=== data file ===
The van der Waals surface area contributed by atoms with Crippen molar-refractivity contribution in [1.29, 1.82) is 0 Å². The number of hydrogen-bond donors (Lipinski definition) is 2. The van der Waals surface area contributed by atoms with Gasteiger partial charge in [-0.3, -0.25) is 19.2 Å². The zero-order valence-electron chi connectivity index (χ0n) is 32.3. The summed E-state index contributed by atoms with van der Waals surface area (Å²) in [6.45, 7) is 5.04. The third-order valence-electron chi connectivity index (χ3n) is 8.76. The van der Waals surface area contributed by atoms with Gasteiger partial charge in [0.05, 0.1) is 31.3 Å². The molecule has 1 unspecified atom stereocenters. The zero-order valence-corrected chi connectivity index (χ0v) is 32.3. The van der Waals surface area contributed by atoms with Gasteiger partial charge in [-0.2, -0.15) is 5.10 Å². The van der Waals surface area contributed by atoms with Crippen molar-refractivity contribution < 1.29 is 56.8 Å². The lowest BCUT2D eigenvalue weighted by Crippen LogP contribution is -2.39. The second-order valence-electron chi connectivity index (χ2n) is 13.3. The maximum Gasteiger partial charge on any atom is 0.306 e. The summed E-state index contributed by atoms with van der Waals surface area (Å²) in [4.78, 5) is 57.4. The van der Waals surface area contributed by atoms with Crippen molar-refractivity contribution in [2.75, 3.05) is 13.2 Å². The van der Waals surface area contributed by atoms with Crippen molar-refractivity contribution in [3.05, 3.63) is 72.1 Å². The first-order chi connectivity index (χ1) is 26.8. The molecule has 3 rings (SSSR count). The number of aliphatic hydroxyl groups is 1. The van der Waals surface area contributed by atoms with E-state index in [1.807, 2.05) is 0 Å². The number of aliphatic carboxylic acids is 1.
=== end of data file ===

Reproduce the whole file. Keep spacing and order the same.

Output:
The van der Waals surface area contributed by atoms with Crippen molar-refractivity contribution in [1.29, 1.82) is 0 Å². The number of hydrogen-bond donors (Lipinski definition) is 2. The van der Waals surface area contributed by atoms with Gasteiger partial charge in [-0.3, -0.25) is 19.2 Å². The zero-order valence-electron chi connectivity index (χ0n) is 32.3. The summed E-state index contributed by atoms with van der Waals surface area (Å²) in [6.45, 7) is 5.04. The third-order valence-electron chi connectivity index (χ3n) is 8.76. The van der Waals surface area contributed by atoms with Gasteiger partial charge in [0.05, 0.1) is 31.3 Å². The molecule has 1 unspecified atom stereocenters. The zero-order valence-corrected chi connectivity index (χ0v) is 32.3. The van der Waals surface area contributed by atoms with Gasteiger partial charge in [-0.2, -0.15) is 5.10 Å². The van der Waals surface area contributed by atoms with Crippen molar-refractivity contribution < 1.29 is 56.8 Å². The lowest BCUT2D eigenvalue weighted by Crippen LogP contribution is -2.39. The second-order valence-electron chi connectivity index (χ2n) is 13.3. The maximum Gasteiger partial charge on any atom is 0.306 e. The summed E-state index contributed by atoms with van der Waals surface area (Å²) in [4.78, 5) is 57.4. The van der Waals surface area contributed by atoms with Crippen molar-refractivity contribution in [2.75, 3.05) is 13.2 Å². The van der Waals surface area contributed by atoms with Crippen molar-refractivity contribution in [3.05, 3.63) is 72.1 Å². The first-order chi connectivity index (χ1) is 26.8. The molecule has 3 rings (SSSR count). The number of aliphatic hydroxyl groups is 1. The van der Waals surface area contributed by atoms with E-state index in [1.807, 2.05) is 0 Å². The number of aliphatic carboxylic acids is 1.